If this is just an innocent get together, why are they selling these shirts?
It’s obviously a bird clutching a fancy boomerang. What’s all the fuss?
I can say, with no hypocrisy at all that I hope he’s in constant, drug resistant pain. And I hope that he’s crying out to his god, who does nothing. Yeah that is some nasty shit, right?
Spot on. It’s a truly grand piece of false equivalence. Calling someone a bigot in no way makes you a bigot, and shows a complete lack of understanding of what the term bigot means. There’s nothing “immoral” about pointing out someone’s bigotry.
As for forgiveness, to rephrase what Dave said, a requirement for my forgiveness is that the person I am forgiving know that they’ve done wrong, and feel regret. I don’t see the point in accepting an apology that wasn’t actually offered.
If I see any value in the Bible passage in question, it’s in letting go of anger. I could even reconcile the two in theory, in that you can drop the anger against someone who does you wrong while remembering that they’ve done you wrong, and that they will continue to do you wrong if given a chance.
And yet, and yet, I think anger has value. Anger can be a valuable motivation. Without passion against injustice, very few people would make more than minor efforts to correct injustice. It’s good to care about things, and sometimes the only appropriate reaction to caring about something is anger.
Fred Phelps deserves our anger.
So I’m “intellectually and logically dishonest” and “practicing bigotry” for not forgiving someone who hasn’t asked for forgiveness and shows zero remorse? Okaaaaaaaaaay.
Edit: Gus has already responded better than I have, probably because I’m the target of this truly bizarro post. Thanks, Gus.
Actually, I kind of get where mouselock is coming from but it’s such a tricky set of beliefs to espouse that it’s maybe hard to do it without sticking your foot in your mouth or contradicting yourself. Let me give it a go…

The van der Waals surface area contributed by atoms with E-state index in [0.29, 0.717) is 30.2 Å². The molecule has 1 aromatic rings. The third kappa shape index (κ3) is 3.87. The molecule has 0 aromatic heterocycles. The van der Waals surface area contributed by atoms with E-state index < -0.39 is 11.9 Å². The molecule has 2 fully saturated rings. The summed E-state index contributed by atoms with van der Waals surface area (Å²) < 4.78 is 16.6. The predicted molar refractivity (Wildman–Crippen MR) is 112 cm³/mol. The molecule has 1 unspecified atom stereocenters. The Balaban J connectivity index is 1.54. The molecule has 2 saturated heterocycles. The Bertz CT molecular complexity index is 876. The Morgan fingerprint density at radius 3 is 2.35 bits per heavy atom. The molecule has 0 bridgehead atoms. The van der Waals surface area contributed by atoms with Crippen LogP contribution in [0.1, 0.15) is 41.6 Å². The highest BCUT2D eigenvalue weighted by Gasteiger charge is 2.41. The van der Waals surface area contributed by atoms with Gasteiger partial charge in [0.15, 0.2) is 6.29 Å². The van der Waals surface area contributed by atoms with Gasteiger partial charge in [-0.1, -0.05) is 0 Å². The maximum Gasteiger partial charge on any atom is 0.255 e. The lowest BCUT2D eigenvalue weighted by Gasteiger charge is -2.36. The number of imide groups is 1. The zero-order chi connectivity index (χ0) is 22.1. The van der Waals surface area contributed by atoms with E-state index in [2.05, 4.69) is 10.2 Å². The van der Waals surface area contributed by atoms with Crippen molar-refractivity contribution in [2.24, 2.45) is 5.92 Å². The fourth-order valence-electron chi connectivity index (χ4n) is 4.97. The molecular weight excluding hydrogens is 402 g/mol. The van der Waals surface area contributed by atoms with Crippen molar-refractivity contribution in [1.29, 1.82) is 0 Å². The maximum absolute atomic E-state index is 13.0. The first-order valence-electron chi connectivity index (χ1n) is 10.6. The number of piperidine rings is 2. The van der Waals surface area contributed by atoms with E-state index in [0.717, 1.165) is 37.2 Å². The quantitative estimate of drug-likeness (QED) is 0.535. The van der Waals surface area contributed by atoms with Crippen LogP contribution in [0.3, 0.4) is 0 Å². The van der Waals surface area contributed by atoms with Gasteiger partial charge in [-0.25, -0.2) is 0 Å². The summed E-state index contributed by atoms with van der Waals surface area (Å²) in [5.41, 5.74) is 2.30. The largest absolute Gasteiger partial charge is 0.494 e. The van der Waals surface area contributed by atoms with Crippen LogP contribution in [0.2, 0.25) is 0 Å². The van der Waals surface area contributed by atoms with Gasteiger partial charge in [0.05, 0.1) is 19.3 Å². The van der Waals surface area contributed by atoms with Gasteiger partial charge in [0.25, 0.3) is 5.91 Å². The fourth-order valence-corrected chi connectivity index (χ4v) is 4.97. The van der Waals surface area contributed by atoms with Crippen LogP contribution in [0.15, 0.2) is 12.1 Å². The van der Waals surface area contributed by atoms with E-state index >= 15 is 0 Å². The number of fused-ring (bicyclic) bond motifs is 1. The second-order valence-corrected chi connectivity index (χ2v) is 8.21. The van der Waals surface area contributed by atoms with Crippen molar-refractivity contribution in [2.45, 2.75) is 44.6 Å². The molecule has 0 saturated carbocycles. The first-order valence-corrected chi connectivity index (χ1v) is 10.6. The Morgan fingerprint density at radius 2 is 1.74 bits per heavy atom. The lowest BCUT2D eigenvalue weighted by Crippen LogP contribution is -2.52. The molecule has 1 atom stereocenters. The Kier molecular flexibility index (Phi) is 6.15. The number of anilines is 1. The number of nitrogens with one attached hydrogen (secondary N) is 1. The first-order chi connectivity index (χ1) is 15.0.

Fred Phelps behavior, bigotry and condemnation are so repugnant that I do not want to be guilty of emulating them in any way. Hia hatred and spiteful small-mindedness is almost ludicrous in its extremes and sets a counter example for how I want to live my life. Stooping to his level by reveling in his death, protesting his funeral, damning him to pain and hellfire, etc, feels like a victory for him – A validation of his mindset. I prefer to shrug my shoulders and pity his sad, miserable life. While it doesn’t always work, there are times that the correct counter to hatred is love. That’s a very Christian philosophy and I feel like it’s appropriate in this situation.
There are other times where I would have a harder time taking the high road. Genocide and other ideological mass killings. (The only death penalty I can remember approving of was Timothy McVeigh’s and I wept when I heard the ruling.) But Phelps was such a small, silly man. I know he caused a lot of people pain and I’m not excusing anything he did but neither do I feel the need to sully myself by coming down to his level.
I don’t wish painful death on Fred Phelps, but I won’t be shedding a tear at his passing. I may even smile a bit. Maybe that does make me a bad person, or guilty of falling into his hate, but I sleep easy knowing that I haven’t ruined someone’s funeral or wedding by carrying signs with hate speech on them.